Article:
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  • Art Gets Its Groove Back
        This weekend at Ashawagh Hall in Springs, art and music will blend to form a show driven by a dance beat. “Art Groove,” in its third year, will present 14 contemporary artists with Motown, disco, and hip-hop music.

  •     “Alice Aycock Drawings: Some Stories Are Worth Repeating,” will open this week at not one, but two venues — the Parrish Art Museum and the Grey Art Gallery at New York University.
        The show, presented in partnership with the two venues and organized by Jonathan Fineberg, an adjunct curator for the Parrish, will follow the artist’s creative process from 1971 to the present through the vital and early stages of her ideas and their development.

  •     Those who knew Marilyn Abel, and many here did through her work at the East Hampton Historical Society, book clubs, volunteer activities, and a range of other interests and passions, will remember her for her devoted friendship and dedication to social activism and the First Amendment.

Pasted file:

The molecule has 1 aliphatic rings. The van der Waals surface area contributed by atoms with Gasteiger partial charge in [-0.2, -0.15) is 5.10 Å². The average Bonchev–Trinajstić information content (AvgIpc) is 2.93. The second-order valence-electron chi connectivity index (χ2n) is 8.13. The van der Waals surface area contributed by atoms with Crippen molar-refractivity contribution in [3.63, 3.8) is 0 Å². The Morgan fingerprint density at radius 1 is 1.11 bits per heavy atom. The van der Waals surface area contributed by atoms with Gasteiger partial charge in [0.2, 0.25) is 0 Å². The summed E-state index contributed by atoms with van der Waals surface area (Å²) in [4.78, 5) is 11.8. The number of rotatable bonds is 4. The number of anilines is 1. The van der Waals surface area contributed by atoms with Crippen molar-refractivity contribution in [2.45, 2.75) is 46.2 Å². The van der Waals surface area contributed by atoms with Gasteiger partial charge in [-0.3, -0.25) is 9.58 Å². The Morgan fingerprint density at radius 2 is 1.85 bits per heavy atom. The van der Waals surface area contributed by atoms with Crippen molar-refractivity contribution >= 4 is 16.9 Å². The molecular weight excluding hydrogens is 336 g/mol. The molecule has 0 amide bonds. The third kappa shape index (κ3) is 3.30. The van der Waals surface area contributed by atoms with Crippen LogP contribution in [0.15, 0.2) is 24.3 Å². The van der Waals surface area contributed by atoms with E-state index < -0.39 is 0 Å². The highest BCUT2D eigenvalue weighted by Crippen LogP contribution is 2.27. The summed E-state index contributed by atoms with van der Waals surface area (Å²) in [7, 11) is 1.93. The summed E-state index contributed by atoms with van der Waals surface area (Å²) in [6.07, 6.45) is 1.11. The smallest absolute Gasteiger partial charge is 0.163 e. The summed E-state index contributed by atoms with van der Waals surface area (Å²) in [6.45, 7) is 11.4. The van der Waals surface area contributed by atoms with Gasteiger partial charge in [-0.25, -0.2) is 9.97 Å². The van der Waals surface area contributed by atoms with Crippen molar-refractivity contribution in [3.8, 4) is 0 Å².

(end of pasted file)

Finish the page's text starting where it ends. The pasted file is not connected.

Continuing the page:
The long-time resident of East Hampton died on April 5 in Southampton Hospital after a brief illness. She was 74.

  • In an unheated beachfront cottage with a roaring fire, gourmet treats, and hot cider, Gary Ireland asked his neighbors and fellow villagers on Saturday to support his candidacy for Sagaponack Village's first mayor.

    Mr. Ireland, a lawyer who works primarily in New York but has an office in Bridgehampton, is running against Bill Tillotson, a full-time Sagaponack resident who owns a nursery and is co-chairman of the Sagaponack Citizens Advisory Committee.

  • Rolph Scarlett’s Geometrics
        Beginning next Thursday, Law­rence Fine Art in East Hampton will present a retrospective of the work of the American modernist painter Rolph Scarlett through May.